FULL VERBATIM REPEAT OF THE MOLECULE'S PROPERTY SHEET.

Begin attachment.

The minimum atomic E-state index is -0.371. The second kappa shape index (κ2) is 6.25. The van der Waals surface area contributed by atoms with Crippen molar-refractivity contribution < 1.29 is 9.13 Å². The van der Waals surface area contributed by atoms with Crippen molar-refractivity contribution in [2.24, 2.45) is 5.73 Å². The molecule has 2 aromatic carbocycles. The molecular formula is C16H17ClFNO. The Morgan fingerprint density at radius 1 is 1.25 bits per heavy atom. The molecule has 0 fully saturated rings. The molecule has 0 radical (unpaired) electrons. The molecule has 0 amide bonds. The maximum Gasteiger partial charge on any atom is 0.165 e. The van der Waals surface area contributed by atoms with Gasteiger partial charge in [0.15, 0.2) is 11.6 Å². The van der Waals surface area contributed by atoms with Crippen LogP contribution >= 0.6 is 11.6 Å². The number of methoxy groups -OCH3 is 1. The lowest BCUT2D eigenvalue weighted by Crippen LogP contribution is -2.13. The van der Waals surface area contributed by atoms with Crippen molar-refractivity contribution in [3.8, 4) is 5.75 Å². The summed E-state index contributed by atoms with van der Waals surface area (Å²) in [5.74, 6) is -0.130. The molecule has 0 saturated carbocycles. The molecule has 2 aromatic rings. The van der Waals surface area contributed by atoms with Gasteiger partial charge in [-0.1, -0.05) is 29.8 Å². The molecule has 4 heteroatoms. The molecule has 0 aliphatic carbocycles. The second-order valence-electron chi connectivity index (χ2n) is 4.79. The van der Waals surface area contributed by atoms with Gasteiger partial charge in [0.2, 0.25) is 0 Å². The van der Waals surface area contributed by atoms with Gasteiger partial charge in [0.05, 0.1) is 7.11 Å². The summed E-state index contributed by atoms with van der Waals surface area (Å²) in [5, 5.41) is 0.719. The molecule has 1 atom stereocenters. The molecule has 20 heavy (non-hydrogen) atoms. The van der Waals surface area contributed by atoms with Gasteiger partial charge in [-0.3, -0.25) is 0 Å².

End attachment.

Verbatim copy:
The minimum atomic E-state index is -0.371. The second kappa shape index (κ2) is 6.25. The van der Waals surface area contributed by atoms with Crippen molar-refractivity contribution < 1.29 is 9.13 Å². The van der Waals surface area contributed by atoms with Crippen molar-refractivity contribution in [2.24, 2.45) is 5.73 Å². The molecule has 2 aromatic carbocycles. The molecular formula is C16H17ClFNO. The Morgan fingerprint density at radius 1 is 1.25 bits per heavy atom. The molecule has 0 fully saturated rings. The molecule has 0 radical (unpaired) electrons. The molecule has 0 amide bonds. The maximum Gasteiger partial charge on any atom is 0.165 e. The van der Waals surface area contributed by atoms with Gasteiger partial charge in [0.15, 0.2) is 11.6 Å². The van der Waals surface area contributed by atoms with Crippen LogP contribution >= 0.6 is 11.6 Å². The number of methoxy groups -OCH3 is 1. The lowest BCUT2D eigenvalue weighted by Crippen LogP contribution is -2.13. The van der Waals surface area contributed by atoms with Crippen molar-refractivity contribution in [3.8, 4) is 5.75 Å². The summed E-state index contributed by atoms with van der Waals surface area (Å²) in [5.74, 6) is -0.130. The molecule has 0 saturated carbocycles. The molecule has 2 aromatic rings. The van der Waals surface area contributed by atoms with Gasteiger partial charge in [-0.1, -0.05) is 29.8 Å². The molecule has 4 heteroatoms. The molecule has 0 aliphatic carbocycles. The second-order valence-electron chi connectivity index (χ2n) is 4.79. The van der Waals surface area contributed by atoms with Gasteiger partial charge in [0.2, 0.25) is 0 Å². The van der Waals surface area contributed by atoms with Gasteiger partial charge in [0.05, 0.1) is 7.11 Å². The summed E-state index contributed by atoms with van der Waals surface area (Å²) in [5, 5.41) is 0.719. The molecule has 1 atom stereocenters. The molecule has 20 heavy (non-hydrogen) atoms. The van der Waals surface area contributed by atoms with Gasteiger partial charge in [-0.3, -0.25) is 0 Å².